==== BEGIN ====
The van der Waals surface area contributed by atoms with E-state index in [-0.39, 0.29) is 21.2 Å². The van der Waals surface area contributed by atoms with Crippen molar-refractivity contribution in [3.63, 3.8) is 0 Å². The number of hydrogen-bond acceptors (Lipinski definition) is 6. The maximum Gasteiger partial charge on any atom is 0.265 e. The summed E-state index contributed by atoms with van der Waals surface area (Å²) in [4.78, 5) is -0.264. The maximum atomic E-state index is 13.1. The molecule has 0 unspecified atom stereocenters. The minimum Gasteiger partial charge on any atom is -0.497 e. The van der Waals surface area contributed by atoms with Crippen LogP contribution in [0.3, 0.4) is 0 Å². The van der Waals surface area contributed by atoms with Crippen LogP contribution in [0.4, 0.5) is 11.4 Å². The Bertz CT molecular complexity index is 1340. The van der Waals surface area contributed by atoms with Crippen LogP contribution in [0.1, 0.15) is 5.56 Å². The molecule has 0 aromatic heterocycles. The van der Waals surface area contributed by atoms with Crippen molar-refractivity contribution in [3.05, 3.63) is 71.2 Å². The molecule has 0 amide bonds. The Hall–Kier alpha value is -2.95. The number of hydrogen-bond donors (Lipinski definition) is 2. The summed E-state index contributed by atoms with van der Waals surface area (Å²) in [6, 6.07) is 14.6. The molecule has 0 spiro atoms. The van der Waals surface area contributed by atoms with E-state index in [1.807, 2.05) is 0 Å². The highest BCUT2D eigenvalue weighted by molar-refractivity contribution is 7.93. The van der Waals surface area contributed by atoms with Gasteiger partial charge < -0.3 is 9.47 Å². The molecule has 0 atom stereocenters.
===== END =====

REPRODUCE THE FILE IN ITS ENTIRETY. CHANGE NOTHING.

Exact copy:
The van der Waals surface area contributed by atoms with E-state index in [-0.39, 0.29) is 21.2 Å². The van der Waals surface area contributed by atoms with Crippen molar-refractivity contribution in [3.63, 3.8) is 0 Å². The number of hydrogen-bond acceptors (Lipinski definition) is 6. The maximum Gasteiger partial charge on any atom is 0.265 e. The summed E-state index contributed by atoms with van der Waals surface area (Å²) in [4.78, 5) is -0.264. The maximum atomic E-state index is 13.1. The molecule has 0 unspecified atom stereocenters. The minimum Gasteiger partial charge on any atom is -0.497 e. The van der Waals surface area contributed by atoms with Crippen LogP contribution in [0.3, 0.4) is 0 Å². The van der Waals surface area contributed by atoms with Crippen LogP contribution in [0.4, 0.5) is 11.4 Å². The Bertz CT molecular complexity index is 1340. The van der Waals surface area contributed by atoms with Crippen LogP contribution in [0.1, 0.15) is 5.56 Å². The molecule has 0 aromatic heterocycles. The van der Waals surface area contributed by atoms with Crippen molar-refractivity contribution in [3.05, 3.63) is 71.2 Å². The molecule has 0 amide bonds. The Hall–Kier alpha value is -2.95. The number of hydrogen-bond donors (Lipinski definition) is 2. The summed E-state index contributed by atoms with van der Waals surface area (Å²) in [6, 6.07) is 14.6. The molecule has 0 spiro atoms. The van der Waals surface area contributed by atoms with E-state index in [1.807, 2.05) is 0 Å². The highest BCUT2D eigenvalue weighted by molar-refractivity contribution is 7.93. The van der Waals surface area contributed by atoms with Gasteiger partial charge < -0.3 is 9.47 Å². The molecule has 0 atom stereocenters.